Some are further along than others, as a recent Xconomy piece observed. San Diego-based Otonomy has a drug for swimmer's ear that could be approved this year. Meanwhile, Auris Medical, a Swiss biotech whose tinnitus candidate last year failed to beat a so-called dummy therapy in a Phase 3 trial, is currently working on other hearing loss conditions.
Both Otonomy and Auris Medical are publicly traded, but they have peers (and rivals) in the still-private world. Two young startups to watch -- they have strong founders and top venture backing on their side -- are Frequency Therapeutics and Decibel Therapeutics, both based in Boston.
Decibel Therapeutics was incubated by the powerhouse investment firm and incubator Third Rock Ventures. Along with SROne (a venture fund that counts GlaxoSmithKline as its sole investor), Third Rock provided the company with $52 million to get started in 2015, and it more recently raised an undisclosed amount of funding from GV.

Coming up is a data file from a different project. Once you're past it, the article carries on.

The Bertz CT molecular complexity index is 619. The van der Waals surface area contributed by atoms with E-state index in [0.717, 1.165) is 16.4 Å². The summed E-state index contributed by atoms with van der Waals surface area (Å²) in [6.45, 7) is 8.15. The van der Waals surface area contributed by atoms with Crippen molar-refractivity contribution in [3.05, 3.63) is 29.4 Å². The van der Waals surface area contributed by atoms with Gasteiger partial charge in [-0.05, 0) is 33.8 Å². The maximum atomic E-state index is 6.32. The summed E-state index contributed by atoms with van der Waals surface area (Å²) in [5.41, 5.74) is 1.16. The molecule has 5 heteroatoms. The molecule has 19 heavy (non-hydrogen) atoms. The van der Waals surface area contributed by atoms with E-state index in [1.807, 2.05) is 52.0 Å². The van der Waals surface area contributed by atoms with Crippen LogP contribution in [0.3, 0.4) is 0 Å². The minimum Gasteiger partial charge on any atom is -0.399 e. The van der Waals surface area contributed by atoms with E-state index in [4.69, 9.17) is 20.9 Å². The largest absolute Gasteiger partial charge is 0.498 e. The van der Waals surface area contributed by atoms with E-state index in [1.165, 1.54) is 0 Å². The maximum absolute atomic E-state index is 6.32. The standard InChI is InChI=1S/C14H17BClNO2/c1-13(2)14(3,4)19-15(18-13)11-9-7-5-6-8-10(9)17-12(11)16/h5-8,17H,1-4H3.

Anthony Philippakis, a venture partner at GV who led the deal, says one aspect of Decibel that excited him is its portfolio approach, with some of its focus on single cell genomics, some on human genetics, some on direct-to-patient clinical trials and some on generating phenotypic data about the hearing system. (Philippakis seems to have embraced a portfolio approach to his own work. In addition to working with GV, he's a cardiologist at Brigham and Women’s Hospital, and the chief data officer at Broad Institute of Harvard and MIT.)